Snowbeetle

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  1. That's brilliant to hear. I think the first thing that I take away from it is that perhaps whatever I choose will do the job broadly speaking so the dilemma isn't majorly risky in terms of making a bad choice. The size of your first example is very close to the size of mine - we're 152sq m. So, that's good to hear, I think I'm mostly concerned about the oil boiler short cycling on and off when warming the UFH so not being very efficient, and not keeping up with shower demands. Maybe the showers aren't so much of a concern. 🤔 Your second choice is interesting, the idea that immersion is a useful back up is definitely an advantage, and the picture helps to visualise. We will only be one bathroom and a second toilet so probably wouldn't need to Go Large on any similar system which might make it easier.
  2. No, I haven't looked into that - food for thought... I'll have a rummage around and see what that's all about. Ta.
  3. Thanks Temp, that's good food for thought, always useful to hear the rationale behind someone else choices - real world example to help sort the wheat from the chaff and decide what applies to us. Ta.
  4. Seriously distracted with the shed! 😂😂😂 The walls don't get any wet coming in! there are no doors on currently so we do get a lot of condensation on them at this time of year with the temperatures meaning we have 99% relative humidity. The pointing on the outside is a bit dodgy in places and yet the walls are dry on the inside. They are two leaves of stone with loose stone infill so I think there are enough capillary breaks and that is even on the side of the prevailing weather! Prior to us working on it the walls were wringing wet through, but that was because the land drainage was terrible and gutters in a state so the building was sat in a puddle most of the time. Then the concrete slab floor and wall render just forced all the wet up the walls and into the stone with no escape. as soon as the drainage, gutters were sorted and the concrete gone it dried up a treat - was lovely to see it come back to life like that. 😍 Walls will be boarded over with wood wool board (breathable equivalent to gypsum plasterboard). Then lime plastered. Floor layout is open-plan lounge kitchen diner at one end and three bedrooms and a bathroom down the other end
  5. Thanks ProDave, Is it all combi boilers you think are not good or just oil ones? Thanks for clearing up the confusion over immersion / system boiler - that makes more sense now. I liked our old mains gas combi boiler because it kept up with hot water demands well and you never got the tank-water-gone-cold experience of which I have treasured memories from my youth. Does the system you lean towards avoid that problem somehow? Size of tank maybe?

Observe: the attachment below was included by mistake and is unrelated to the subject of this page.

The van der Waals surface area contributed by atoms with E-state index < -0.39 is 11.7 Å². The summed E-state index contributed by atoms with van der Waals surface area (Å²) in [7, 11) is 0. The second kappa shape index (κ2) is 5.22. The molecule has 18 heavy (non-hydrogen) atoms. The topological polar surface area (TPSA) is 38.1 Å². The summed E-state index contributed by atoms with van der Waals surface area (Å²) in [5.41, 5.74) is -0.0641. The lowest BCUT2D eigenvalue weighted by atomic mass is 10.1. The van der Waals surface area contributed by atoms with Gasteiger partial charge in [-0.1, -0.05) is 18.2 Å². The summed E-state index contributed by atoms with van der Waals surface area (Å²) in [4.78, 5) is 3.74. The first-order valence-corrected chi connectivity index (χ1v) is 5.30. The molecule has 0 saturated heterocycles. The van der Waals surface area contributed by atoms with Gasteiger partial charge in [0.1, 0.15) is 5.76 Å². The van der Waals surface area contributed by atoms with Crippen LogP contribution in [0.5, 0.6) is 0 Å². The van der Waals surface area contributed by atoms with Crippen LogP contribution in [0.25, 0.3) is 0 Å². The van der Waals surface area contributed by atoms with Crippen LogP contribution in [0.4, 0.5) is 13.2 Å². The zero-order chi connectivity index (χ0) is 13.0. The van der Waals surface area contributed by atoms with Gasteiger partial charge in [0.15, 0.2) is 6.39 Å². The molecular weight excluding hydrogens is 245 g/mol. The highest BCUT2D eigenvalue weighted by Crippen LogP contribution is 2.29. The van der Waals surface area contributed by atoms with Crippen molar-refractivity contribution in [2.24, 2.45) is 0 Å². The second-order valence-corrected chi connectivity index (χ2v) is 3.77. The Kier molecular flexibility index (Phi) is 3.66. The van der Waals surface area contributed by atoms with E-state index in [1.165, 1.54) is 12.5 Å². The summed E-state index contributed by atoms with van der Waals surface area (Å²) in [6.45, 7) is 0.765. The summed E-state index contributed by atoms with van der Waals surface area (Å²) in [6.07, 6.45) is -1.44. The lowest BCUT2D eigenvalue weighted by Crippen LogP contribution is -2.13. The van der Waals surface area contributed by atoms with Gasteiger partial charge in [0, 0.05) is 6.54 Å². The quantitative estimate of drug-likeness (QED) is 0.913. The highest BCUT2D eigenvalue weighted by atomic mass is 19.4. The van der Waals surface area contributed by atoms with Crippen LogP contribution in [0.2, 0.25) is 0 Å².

6. Hi there, I am doing my first self-build project and am learning as I go. I am going round in circles online with a plumbing dilemma and think it might be because as much as anything I don't know the right questions to ask. 🤔 We had early in the project decided that oil fired combination boiler would be the most efficient way to heat our UFH and provide hot water. Now we are reading further, and getting to the point where we will need to do plumbing first fix, we aren't so sure. We could still change our mind at this point so want to see if we are shooting half-cocked. Factors we are working with: Bathroom will have ceiling with storage space above it so we could put an immersion tank up there. We have laid plastic coated copper piping specced for oil supply and reading up on oil piping it seems we could (?) swap that for propane if that was better. Build is a single storey barn conversion with water UFH pipes in the floor slab. We intended to use oil because there is no mains gas here and it's cheaper than electricity (for now). We had a combi boiler in previous house on mains gas and it was brilliant for heating and hot water. We are now worried that the oil equivalent won't cope so well with demands and won't provide enough hot water at speeds required for showers etc. We have been told recently that oil combo boiler won't keep up with a series of showers and that an immersion tank would be better for hot water which would mean we would only need UFH heating for boiler in which case an propane gas one would be more efficient. Heating water using electricity is more pence per KwH, but if oil can't keep up maybe I should look at it. I am not at all informed enough on this to be able to sift through the mountains of (sometimes seemingly contradictory) information on all this and would be really grateful to get some collective wisdom and pointers so I can start making final decisions. Any advice greatly appreciated.